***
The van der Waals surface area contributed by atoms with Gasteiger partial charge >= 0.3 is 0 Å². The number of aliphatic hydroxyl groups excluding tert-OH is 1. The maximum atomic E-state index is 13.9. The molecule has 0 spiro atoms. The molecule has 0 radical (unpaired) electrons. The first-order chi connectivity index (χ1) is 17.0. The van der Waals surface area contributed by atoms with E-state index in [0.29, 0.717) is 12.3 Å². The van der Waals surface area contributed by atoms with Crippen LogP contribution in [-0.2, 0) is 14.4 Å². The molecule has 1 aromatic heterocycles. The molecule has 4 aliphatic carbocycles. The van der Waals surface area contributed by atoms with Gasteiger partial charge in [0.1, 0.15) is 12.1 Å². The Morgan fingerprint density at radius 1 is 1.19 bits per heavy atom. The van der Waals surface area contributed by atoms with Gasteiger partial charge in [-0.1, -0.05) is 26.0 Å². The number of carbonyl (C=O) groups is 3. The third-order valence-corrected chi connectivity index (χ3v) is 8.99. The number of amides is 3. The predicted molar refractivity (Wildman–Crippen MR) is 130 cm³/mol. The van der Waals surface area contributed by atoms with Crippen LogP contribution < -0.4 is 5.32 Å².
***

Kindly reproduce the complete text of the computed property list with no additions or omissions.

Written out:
The van der Waals surface area contributed by atoms with Gasteiger partial charge >= 0.3 is 0 Å². The number of aliphatic hydroxyl groups excluding tert-OH is 1. The maximum atomic E-state index is 13.9. The molecule has 0 spiro atoms. The molecule has 0 radical (unpaired) electrons. The first-order chi connectivity index (χ1) is 17.0. The van der Waals surface area contributed by atoms with E-state index in [0.29, 0.717) is 12.3 Å². The van der Waals surface area contributed by atoms with Crippen LogP contribution in [-0.2, 0) is 14.4 Å². The molecule has 1 aromatic heterocycles. The molecule has 4 aliphatic carbocycles. The van der Waals surface area contributed by atoms with Gasteiger partial charge in [0.1, 0.15) is 12.1 Å². The Morgan fingerprint density at radius 1 is 1.19 bits per heavy atom. The van der Waals surface area contributed by atoms with Gasteiger partial charge in [-0.1, -0.05) is 26.0 Å². The number of carbonyl (C=O) groups is 3. The third-order valence-corrected chi connectivity index (χ3v) is 8.99. The number of amides is 3. The predicted molar refractivity (Wildman–Crippen MR) is 130 cm³/mol. The van der Waals surface area contributed by atoms with Crippen LogP contribution < -0.4 is 5.32 Å².